|Title:||High‐Performance adsorptive cathodic stripping voltammetry of nickel and cobalt in seawater||Authors:||Pérez‐Peña, J.
Hernández‐Brito, J. J.
Herrera‐Melián, J. A.
van den Berg, C. M.G.
|UNESCO Clasification:||230331 Química del agua||Keywords:||Seawater
Cathodic stripping voltammetry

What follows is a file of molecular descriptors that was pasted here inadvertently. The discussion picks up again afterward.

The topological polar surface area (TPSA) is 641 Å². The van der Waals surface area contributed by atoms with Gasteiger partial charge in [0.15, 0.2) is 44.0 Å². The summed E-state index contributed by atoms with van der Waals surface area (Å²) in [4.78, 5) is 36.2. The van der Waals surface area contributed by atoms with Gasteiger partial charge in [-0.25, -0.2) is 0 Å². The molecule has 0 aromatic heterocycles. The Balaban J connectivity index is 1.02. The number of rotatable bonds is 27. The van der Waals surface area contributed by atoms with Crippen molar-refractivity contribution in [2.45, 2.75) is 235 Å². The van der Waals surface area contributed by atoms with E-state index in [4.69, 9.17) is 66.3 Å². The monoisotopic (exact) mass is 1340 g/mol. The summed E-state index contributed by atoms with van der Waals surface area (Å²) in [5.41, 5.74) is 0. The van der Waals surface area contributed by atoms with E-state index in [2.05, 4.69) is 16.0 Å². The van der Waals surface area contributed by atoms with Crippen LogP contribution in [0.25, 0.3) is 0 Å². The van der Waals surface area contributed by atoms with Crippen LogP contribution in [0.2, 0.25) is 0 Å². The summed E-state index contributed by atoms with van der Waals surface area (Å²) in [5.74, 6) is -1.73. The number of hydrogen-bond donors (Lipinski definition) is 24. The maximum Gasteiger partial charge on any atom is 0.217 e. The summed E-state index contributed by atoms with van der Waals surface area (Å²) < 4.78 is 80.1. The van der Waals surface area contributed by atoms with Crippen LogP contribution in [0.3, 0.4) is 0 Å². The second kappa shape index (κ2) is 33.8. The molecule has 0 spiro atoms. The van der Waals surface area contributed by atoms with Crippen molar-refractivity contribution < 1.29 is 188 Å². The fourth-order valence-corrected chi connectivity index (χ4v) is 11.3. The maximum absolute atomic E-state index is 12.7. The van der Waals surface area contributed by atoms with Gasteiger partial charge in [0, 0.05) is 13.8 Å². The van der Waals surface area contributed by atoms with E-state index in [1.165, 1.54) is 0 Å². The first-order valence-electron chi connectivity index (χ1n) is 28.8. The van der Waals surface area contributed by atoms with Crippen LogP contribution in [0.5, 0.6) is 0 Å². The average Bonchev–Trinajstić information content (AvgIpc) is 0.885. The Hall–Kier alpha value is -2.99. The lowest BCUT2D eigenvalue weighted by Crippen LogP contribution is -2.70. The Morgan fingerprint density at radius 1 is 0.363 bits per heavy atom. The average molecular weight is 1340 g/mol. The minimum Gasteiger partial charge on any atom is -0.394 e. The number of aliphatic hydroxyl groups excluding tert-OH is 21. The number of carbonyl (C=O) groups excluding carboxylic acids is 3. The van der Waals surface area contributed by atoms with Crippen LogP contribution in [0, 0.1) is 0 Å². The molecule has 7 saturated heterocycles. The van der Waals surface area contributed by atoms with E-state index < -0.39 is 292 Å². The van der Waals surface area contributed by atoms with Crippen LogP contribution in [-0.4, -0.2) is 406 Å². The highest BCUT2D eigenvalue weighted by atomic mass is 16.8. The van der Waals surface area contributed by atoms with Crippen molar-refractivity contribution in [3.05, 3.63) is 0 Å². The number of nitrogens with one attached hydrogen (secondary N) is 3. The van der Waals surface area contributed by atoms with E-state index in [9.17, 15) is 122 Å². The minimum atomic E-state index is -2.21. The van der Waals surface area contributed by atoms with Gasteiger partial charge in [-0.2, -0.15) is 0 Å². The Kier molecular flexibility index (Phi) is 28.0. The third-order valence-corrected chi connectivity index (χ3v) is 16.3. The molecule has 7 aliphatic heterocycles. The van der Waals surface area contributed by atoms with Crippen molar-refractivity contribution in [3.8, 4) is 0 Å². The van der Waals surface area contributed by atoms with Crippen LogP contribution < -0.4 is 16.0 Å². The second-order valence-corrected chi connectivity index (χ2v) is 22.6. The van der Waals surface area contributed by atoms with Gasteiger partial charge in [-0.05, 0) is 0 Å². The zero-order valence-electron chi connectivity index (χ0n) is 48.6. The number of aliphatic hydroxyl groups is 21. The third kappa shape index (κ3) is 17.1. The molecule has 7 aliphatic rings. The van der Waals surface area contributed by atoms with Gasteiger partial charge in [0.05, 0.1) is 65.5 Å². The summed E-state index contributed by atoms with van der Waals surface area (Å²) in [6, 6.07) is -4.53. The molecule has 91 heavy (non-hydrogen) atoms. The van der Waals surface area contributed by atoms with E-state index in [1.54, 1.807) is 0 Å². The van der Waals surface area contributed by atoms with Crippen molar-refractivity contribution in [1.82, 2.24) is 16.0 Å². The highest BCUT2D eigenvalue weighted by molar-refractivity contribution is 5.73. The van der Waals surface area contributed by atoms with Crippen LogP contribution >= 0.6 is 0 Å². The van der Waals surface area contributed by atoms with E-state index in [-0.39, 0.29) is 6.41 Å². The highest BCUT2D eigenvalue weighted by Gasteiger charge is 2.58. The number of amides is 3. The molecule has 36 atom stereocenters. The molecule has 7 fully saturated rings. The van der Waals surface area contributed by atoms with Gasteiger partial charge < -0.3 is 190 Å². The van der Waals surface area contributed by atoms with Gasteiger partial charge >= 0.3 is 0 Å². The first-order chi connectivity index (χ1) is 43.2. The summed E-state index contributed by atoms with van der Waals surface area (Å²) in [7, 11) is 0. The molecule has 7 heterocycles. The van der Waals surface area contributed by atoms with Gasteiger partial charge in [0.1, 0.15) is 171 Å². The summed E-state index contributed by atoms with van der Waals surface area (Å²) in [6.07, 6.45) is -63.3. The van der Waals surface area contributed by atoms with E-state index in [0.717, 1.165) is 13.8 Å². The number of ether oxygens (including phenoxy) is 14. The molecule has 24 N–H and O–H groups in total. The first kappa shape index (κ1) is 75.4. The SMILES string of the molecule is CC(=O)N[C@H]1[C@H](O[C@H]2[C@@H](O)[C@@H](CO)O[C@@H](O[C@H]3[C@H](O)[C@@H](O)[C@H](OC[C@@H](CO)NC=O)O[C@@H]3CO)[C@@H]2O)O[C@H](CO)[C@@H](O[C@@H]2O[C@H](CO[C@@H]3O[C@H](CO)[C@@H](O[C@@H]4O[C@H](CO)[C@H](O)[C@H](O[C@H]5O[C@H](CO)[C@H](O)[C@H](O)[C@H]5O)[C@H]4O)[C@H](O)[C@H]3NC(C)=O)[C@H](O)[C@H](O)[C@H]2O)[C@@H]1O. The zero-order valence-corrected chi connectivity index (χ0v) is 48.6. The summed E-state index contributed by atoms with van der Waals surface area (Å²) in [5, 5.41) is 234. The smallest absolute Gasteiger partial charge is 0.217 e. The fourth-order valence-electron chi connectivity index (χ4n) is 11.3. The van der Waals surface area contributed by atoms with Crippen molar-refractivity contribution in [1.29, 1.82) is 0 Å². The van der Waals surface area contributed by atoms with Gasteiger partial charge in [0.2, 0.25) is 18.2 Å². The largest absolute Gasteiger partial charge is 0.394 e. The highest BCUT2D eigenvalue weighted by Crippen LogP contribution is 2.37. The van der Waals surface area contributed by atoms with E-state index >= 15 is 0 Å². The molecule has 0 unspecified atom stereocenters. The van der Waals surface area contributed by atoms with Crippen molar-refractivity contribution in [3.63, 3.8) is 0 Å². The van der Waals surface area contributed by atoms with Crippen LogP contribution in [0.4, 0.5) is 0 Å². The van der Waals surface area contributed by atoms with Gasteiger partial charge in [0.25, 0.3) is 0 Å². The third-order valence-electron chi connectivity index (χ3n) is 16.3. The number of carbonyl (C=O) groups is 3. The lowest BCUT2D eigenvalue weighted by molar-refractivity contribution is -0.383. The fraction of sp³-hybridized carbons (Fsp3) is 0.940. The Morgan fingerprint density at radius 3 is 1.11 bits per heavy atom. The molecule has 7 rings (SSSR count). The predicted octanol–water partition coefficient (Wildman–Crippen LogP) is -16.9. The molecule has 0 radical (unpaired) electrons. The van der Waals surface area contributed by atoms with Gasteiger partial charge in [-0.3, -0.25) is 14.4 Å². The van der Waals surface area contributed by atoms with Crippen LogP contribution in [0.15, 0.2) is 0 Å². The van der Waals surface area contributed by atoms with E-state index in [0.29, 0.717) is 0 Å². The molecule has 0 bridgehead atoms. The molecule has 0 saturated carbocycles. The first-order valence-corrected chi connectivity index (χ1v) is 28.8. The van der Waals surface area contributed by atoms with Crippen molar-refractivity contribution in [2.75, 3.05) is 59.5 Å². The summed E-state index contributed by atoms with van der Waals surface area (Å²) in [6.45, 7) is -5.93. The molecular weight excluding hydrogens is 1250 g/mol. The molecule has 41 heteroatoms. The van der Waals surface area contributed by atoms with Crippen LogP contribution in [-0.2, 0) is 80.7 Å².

|Issue Date:||1994||Publisher:||1040-0397||Journal:||Electroanalysis||Abstract:||The voltammetric determination of trace metals in seawater suffers from the interference of dissolved oxygen and engine vibrations onboard ship. It is here attempted to overcome these interferences using a high‐frequency (1 to 20 kHz) staircase modulation during the voltammetric scan (high‐performance adsorptive cathodic stripping voltammetry, HPACSV). Comparative experiments using the square‐wave modulation showed that this modulation was not effective at such a high frequency. A comparison between various complexing agents (DMG and nioxime) and pH buffers (HEPES/NH4OH, borate/NaOH, and TEA/NH4OH) showed that the determination of nickel and cobalt was similarly improved by the high‐speed potential scan in all conditions. Fast potential scans cause a large increase of the peak area and peak heights using staircase modulation. The peaks are wider, and the peak potentials are shifted toward negative values due to the ohmic drop, but the analytical determination is not disturbed. Optimal sensitivity for the determination of cobalt and nickel in seawater was obtained using TEA buffer and DMG as the adsorptive ligand. The nioxime wave was found to interfere in the cobalt peak at high scan rates so that this ligand is not recommended for HPACSV. Comparative tests showed that the sensitivity for nickel and cobalt determinations was highly improved by the fast scan rates. Furthermore, the reduction current of dissolved oxygen was partially masked so that measurements could be taken without a previous purge of the sample. Finally, the scans were insensitive to the solution turbulence so measurements could be readily carried out onboard of an oceanographic vessel or without switching off the stirrer. Low levels of nickel (2 nM) could be determined in seawater by using a deposition time of 20 seconds and of 120 seconds for 0.05 nM cobalt from turbulent and unpurged solutions. A fast determination method for labile nickel and cobalt is proposed.||URI:||http://hdl.handle.net/10553/46356||ISSN:||1040-0397||DOI:||10.1002/elan.1140061126||Source:||Electroanalysis [ISSN 1040-0397], v. 6, p. 1069-1076|
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